MAC -> (VLAN1, VLAN2, ...),where MAC is a multicast Ethernet MAC address. The list of target VLANs allows multiple experiments to receive the same stream when desired and no privacy concerns are present. The Tagger replicates the packet if necessary to forward one copy, tagged with each VLAN in the list, to the Control Switch. The Control Switch will broadcast the packet to all interfaces for each experiment in the list.
The testbed control software must be extended to automatically configure the Tagger with the appropriate MAC address and VLAN information for both unicast and multicast addresses.
Unicast addresses are relatively straightforward to configure; the testbed has already compiled a list of per-node MAC addresses, and merely changes the MAC to VLAN mappings as required when a node moves from one experiment to another. Of course, the testbed software has a variety of ways to move nodes between experiments, requiring careful placement of new code for each of these ways.
Multicast mappings are more complex, and change more frequently. Every time a node loads a new image, the testbed must ensure that it gets the appropriate multicast packets, and, once the load is complete, must remove the multicast mapping.
A daemon is spawned for each image to be loaded; this daemon chooses multicast addresses and ensures that the multicast distribution servers are running. The daemon is modified to update the tagger with new multicast address mappings whenever a node requests an image. If a node in the same experiment is already using that image, obviously, no change need be made.
Similarly, a testbed daemon tracks changes to nodes. When a node which was previously reloading enters a new state, the daemon can check to see if that node was the last one in an experiment requesting that image. If so, the multicast MAC mapping to that experiment can be removed.
Before arriving at the Tagger mechanism described in Section 3, we considered several other approaches to provide per-experiment isolation on the control network.
The Emulab software allows an experiment to assign one of its allocated nodes to act as a per-experiment firewall. Then all other control interfaces in the experiment will be assigned a newly-generated VLAN number, attached to that firewall node. The firewall is intended to protect the experiment from other traffic on the control network, while it forwards multicast and other testbed infrastructure traffic from the regular control net VLAN to the firewalled VLAN.
However, this mechanism would provide only a partial solution to the general isolation problem. Unfortunately, the user can log into the firewall and manipulate the configuration. To achieve the level of protection provided by the Tagger, we would have to force all experiments to use the per-experiment firewall feature, and somehow prevent the user from logging into the firewall. This universal deployment would require an extra node dedicated for each experiment on the testbed.
Some vendors have extended their switch architecture to provide groups of ports, or communities, that can communicate only among themselves or with a ``promiscuous'' port.  The control interfaces of each experiment could be a community, while the Control Router would attach to the promiscuous port. Then the nodes within the experiment would be able to communicate (only) between their own community (experiment), and with the router. This scheme has been called Private VLANs (PVLANs).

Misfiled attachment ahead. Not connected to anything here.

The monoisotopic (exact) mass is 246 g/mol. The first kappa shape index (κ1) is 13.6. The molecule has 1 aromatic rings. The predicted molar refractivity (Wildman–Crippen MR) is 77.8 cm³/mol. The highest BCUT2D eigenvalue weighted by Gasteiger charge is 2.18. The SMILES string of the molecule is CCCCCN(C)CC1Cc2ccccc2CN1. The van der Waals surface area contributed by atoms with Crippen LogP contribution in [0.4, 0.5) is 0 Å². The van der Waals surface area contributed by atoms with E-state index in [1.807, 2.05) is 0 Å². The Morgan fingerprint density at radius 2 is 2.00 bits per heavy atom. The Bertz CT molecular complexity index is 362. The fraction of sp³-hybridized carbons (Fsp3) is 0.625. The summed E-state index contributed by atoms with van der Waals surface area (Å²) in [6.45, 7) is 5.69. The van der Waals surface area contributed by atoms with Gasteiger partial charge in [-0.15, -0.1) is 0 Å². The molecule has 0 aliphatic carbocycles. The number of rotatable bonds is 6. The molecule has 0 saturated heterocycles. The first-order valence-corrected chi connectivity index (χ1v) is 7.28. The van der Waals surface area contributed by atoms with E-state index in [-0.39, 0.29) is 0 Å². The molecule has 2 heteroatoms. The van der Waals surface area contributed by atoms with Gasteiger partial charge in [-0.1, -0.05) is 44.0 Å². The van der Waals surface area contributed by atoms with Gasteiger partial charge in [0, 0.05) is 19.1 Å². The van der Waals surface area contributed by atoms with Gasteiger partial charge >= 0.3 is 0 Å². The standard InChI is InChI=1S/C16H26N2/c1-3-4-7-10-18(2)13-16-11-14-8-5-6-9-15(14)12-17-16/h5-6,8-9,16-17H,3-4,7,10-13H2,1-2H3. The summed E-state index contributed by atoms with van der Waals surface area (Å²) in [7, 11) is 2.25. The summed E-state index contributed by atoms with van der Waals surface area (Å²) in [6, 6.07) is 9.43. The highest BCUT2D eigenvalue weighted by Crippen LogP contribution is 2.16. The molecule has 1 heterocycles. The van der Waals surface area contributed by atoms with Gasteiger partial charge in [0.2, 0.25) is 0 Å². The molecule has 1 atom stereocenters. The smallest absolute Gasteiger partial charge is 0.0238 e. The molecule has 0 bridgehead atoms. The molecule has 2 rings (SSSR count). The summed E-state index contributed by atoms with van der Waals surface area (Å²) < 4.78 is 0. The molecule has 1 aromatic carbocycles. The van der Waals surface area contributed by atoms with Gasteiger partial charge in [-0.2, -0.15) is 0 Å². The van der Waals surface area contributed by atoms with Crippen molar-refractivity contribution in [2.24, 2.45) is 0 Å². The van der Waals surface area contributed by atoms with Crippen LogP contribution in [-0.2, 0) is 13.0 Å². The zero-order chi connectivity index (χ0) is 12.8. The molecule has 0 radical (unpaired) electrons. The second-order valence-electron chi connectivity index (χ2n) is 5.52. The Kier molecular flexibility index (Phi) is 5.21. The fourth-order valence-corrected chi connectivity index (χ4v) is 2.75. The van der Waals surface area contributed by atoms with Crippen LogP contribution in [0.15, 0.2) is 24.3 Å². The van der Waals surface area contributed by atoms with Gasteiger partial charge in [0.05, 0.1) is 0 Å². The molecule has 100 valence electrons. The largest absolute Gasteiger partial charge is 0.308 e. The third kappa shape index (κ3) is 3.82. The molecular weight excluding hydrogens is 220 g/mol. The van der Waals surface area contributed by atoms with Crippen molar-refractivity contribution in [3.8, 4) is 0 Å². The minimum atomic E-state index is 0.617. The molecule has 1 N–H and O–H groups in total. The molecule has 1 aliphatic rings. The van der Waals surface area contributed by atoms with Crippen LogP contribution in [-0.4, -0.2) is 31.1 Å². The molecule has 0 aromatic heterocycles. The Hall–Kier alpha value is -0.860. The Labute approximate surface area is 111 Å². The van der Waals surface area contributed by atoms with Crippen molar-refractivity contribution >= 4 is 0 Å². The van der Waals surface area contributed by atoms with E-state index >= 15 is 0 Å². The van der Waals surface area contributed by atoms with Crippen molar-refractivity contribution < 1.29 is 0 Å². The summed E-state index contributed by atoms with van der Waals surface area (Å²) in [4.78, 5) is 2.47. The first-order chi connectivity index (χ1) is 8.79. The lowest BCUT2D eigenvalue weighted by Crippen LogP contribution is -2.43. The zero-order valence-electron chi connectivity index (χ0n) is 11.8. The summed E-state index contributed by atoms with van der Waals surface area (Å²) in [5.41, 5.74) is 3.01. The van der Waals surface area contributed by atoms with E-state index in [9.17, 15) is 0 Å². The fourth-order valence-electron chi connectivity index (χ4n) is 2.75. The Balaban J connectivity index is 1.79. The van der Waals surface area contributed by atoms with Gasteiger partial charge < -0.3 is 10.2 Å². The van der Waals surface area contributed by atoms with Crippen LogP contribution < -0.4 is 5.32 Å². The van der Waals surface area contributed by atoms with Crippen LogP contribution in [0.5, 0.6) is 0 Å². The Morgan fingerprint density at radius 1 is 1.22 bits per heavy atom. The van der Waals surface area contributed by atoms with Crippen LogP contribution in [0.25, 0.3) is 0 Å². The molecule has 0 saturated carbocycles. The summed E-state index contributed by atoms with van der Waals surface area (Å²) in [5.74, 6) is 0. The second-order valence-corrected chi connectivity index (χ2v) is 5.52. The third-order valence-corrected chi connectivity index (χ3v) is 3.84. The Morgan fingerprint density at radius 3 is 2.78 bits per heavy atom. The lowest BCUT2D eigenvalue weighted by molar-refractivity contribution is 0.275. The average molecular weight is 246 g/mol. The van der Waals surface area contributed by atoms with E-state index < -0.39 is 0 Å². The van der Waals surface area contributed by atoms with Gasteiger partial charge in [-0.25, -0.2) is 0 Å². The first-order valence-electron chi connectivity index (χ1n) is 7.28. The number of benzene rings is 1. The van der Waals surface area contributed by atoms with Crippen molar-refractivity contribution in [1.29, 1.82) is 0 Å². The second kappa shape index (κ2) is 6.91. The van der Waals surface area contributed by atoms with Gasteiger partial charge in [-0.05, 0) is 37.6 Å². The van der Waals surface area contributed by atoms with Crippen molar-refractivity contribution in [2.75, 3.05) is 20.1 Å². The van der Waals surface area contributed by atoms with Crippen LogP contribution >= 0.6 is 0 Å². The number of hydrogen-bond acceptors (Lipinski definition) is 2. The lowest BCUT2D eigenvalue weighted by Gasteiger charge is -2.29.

Using PVLANs for experiment isolation, if they were universally and reliably available, would avoid the addition of the Tagger box. It would require only reconfiguration of the switches for each new experiment, in addition to changing the Control Router to ensure that it doesn't route packets back into the PVLAN.
Unfortunately, current implementations do not fully meet the requirements set forth in this paper. In particular, it appears to be impossible to restrict multicast distribution to selected PVLANs.
The Tagger concept was originated by Nick Weaver. He suggested a Click-based device to sort packets into the appropriate VLANs and to verify that incoming packets are coming from appropriate VLANs, distinct from the router.
Ted Faber and other members of the DETER staff, along with the CSET reviewers, provided invaluable feedback.
This material is based upon work supported by the Department of Homeland Security, and Space and Naval Warfare Systems Center, San Diego, under Contract No. N66001-07-C-2001.
Any opinions, findings and conclusions or recommendations expressed in this material are those of the authors and do not necessarily reflect the views of the Department of Homeland Security for the Space and Naval Warfare Systems Center, San Diego.
We have described the security and integrity threats raised when a secure cluster testbed uses a single common control network VLAN, and presented a general layer 2 isolation mechanism to meet those threats. The threats include experimental malware attacking not only the testbed infrastructure but also other experiments, which are considerably less hardened. Since some experimenters may intentionally run insecure images as part of their research, there is an urgent need to provide robust isolation between experiments on the control network.